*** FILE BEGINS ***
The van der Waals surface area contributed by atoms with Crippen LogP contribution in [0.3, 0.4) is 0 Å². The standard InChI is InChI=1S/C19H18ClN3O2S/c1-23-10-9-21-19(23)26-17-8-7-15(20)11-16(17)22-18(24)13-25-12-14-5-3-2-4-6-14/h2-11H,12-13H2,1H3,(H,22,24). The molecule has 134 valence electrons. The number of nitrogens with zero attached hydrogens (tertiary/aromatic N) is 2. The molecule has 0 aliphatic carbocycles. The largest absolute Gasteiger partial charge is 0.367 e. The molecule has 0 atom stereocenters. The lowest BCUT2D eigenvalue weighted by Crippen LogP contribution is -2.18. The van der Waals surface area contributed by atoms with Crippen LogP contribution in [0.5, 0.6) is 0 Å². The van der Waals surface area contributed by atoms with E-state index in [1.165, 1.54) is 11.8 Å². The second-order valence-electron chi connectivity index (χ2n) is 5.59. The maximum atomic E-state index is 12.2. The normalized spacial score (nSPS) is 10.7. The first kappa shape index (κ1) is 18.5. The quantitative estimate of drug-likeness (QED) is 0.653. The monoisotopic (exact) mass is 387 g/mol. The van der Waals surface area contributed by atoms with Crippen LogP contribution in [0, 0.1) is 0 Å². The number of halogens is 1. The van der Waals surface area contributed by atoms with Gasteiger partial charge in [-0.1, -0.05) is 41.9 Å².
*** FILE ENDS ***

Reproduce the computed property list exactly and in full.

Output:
The van der Waals surface area contributed by atoms with Crippen LogP contribution in [0.3, 0.4) is 0 Å². The standard InChI is InChI=1S/C19H18ClN3O2S/c1-23-10-9-21-19(23)26-17-8-7-15(20)11-16(17)22-18(24)13-25-12-14-5-3-2-4-6-14/h2-11H,12-13H2,1H3,(H,22,24). The molecule has 134 valence electrons. The number of nitrogens with zero attached hydrogens (tertiary/aromatic N) is 2. The molecule has 0 aliphatic carbocycles. The largest absolute Gasteiger partial charge is 0.367 e. The molecule has 0 atom stereocenters. The lowest BCUT2D eigenvalue weighted by Crippen LogP contribution is -2.18. The van der Waals surface area contributed by atoms with Crippen LogP contribution in [0.5, 0.6) is 0 Å². The van der Waals surface area contributed by atoms with E-state index in [1.165, 1.54) is 11.8 Å². The second-order valence-electron chi connectivity index (χ2n) is 5.59. The maximum atomic E-state index is 12.2. The normalized spacial score (nSPS) is 10.7. The first kappa shape index (κ1) is 18.5. The quantitative estimate of drug-likeness (QED) is 0.653. The monoisotopic (exact) mass is 387 g/mol. The van der Waals surface area contributed by atoms with Crippen LogP contribution in [0, 0.1) is 0 Å². The number of halogens is 1. The van der Waals surface area contributed by atoms with Gasteiger partial charge in [-0.1, -0.05) is 41.9 Å².